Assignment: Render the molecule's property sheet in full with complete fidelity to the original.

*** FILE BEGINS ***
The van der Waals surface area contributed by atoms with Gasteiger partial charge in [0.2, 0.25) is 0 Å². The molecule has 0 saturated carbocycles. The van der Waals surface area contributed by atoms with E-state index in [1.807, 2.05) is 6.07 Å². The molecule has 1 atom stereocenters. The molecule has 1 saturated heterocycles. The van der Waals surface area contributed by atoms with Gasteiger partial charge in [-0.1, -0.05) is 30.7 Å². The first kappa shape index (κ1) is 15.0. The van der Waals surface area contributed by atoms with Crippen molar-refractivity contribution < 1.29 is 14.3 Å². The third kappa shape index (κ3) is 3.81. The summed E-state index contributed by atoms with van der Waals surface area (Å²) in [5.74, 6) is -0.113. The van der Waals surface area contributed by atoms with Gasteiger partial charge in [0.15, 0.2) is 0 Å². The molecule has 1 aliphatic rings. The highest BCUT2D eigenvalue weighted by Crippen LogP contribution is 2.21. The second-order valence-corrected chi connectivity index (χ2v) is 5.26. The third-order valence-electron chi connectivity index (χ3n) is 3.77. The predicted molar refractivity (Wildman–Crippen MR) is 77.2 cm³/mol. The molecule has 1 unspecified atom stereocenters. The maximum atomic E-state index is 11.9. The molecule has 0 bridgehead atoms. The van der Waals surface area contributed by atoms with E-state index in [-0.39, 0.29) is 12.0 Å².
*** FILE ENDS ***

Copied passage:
The van der Waals surface area contributed by atoms with Gasteiger partial charge in [0.2, 0.25) is 0 Å². The molecule has 0 saturated carbocycles. The van der Waals surface area contributed by atoms with E-state index in [1.807, 2.05) is 6.07 Å². The molecule has 1 atom stereocenters. The molecule has 1 saturated heterocycles. The van der Waals surface area contributed by atoms with Gasteiger partial charge in [-0.1, -0.05) is 30.7 Å². The first kappa shape index (κ1) is 15.0. The van der Waals surface area contributed by atoms with Crippen molar-refractivity contribution < 1.29 is 14.3 Å². The third kappa shape index (κ3) is 3.81. The summed E-state index contributed by atoms with van der Waals surface area (Å²) in [5.74, 6) is -0.113. The van der Waals surface area contributed by atoms with Gasteiger partial charge in [0.15, 0.2) is 0 Å². The molecule has 1 aliphatic rings. The highest BCUT2D eigenvalue weighted by Crippen LogP contribution is 2.21. The second-order valence-corrected chi connectivity index (χ2v) is 5.26. The third-order valence-electron chi connectivity index (χ3n) is 3.77. The predicted molar refractivity (Wildman–Crippen MR) is 77.2 cm³/mol. The molecule has 1 unspecified atom stereocenters. The maximum atomic E-state index is 11.9. The molecule has 0 bridgehead atoms. The van der Waals surface area contributed by atoms with E-state index in [-0.39, 0.29) is 12.0 Å².